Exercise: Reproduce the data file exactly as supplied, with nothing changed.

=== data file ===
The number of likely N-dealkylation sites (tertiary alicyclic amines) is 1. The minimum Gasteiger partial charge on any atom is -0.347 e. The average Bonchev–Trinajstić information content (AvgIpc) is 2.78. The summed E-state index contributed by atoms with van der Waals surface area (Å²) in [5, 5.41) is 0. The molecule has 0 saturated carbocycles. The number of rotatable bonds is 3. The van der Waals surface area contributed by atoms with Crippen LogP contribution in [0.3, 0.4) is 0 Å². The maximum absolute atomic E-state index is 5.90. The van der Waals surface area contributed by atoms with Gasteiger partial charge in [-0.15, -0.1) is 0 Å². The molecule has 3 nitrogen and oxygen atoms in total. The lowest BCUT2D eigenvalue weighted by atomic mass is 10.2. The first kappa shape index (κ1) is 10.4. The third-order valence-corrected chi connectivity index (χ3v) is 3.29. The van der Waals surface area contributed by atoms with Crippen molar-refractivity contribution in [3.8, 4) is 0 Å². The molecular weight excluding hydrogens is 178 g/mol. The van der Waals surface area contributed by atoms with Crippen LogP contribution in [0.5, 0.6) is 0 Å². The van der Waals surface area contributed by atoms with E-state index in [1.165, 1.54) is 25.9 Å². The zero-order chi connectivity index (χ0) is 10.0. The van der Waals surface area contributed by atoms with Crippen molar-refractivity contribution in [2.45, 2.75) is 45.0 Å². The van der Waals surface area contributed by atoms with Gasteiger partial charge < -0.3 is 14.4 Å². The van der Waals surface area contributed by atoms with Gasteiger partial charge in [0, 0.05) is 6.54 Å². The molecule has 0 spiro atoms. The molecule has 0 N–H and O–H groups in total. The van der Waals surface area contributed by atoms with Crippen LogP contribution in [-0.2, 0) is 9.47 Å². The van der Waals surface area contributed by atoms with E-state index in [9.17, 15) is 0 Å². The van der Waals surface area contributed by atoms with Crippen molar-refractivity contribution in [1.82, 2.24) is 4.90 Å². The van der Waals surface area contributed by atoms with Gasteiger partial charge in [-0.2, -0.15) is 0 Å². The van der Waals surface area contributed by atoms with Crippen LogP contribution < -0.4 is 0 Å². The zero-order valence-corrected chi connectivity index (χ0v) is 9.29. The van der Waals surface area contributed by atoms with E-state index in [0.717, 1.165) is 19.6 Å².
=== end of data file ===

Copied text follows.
The number of likely N-dealkylation sites (tertiary alicyclic amines) is 1. The minimum Gasteiger partial charge on any atom is -0.347 e. The average Bonchev–Trinajstić information content (AvgIpc) is 2.78. The summed E-state index contributed by atoms with van der Waals surface area (Å²) in [5, 5.41) is 0. The molecule has 0 saturated carbocycles. The number of rotatable bonds is 3. The van der Waals surface area contributed by atoms with Crippen LogP contribution in [0.3, 0.4) is 0 Å². The maximum absolute atomic E-state index is 5.90. The van der Waals surface area contributed by atoms with Gasteiger partial charge in [-0.15, -0.1) is 0 Å². The molecule has 3 nitrogen and oxygen atoms in total. The lowest BCUT2D eigenvalue weighted by atomic mass is 10.2. The first kappa shape index (κ1) is 10.4. The third-order valence-corrected chi connectivity index (χ3v) is 3.29. The van der Waals surface area contributed by atoms with Crippen molar-refractivity contribution in [3.8, 4) is 0 Å². The molecular weight excluding hydrogens is 178 g/mol. The van der Waals surface area contributed by atoms with Crippen LogP contribution in [0.5, 0.6) is 0 Å². The van der Waals surface area contributed by atoms with E-state index in [1.165, 1.54) is 25.9 Å². The zero-order chi connectivity index (χ0) is 10.0. The van der Waals surface area contributed by atoms with Crippen molar-refractivity contribution in [2.45, 2.75) is 45.0 Å². The van der Waals surface area contributed by atoms with Gasteiger partial charge < -0.3 is 14.4 Å². The van der Waals surface area contributed by atoms with Gasteiger partial charge in [0, 0.05) is 6.54 Å². The molecule has 0 spiro atoms. The molecule has 0 N–H and O–H groups in total. The van der Waals surface area contributed by atoms with Crippen LogP contribution in [-0.2, 0) is 9.47 Å². The van der Waals surface area contributed by atoms with E-state index in [9.17, 15) is 0 Å². The van der Waals surface area contributed by atoms with Crippen molar-refractivity contribution in [1.82, 2.24) is 4.90 Å². The van der Waals surface area contributed by atoms with Gasteiger partial charge in [-0.2, -0.15) is 0 Å². The van der Waals surface area contributed by atoms with Crippen LogP contribution < -0.4 is 0 Å². The zero-order valence-corrected chi connectivity index (χ0v) is 9.29. The van der Waals surface area contributed by atoms with E-state index in [0.717, 1.165) is 19.6 Å².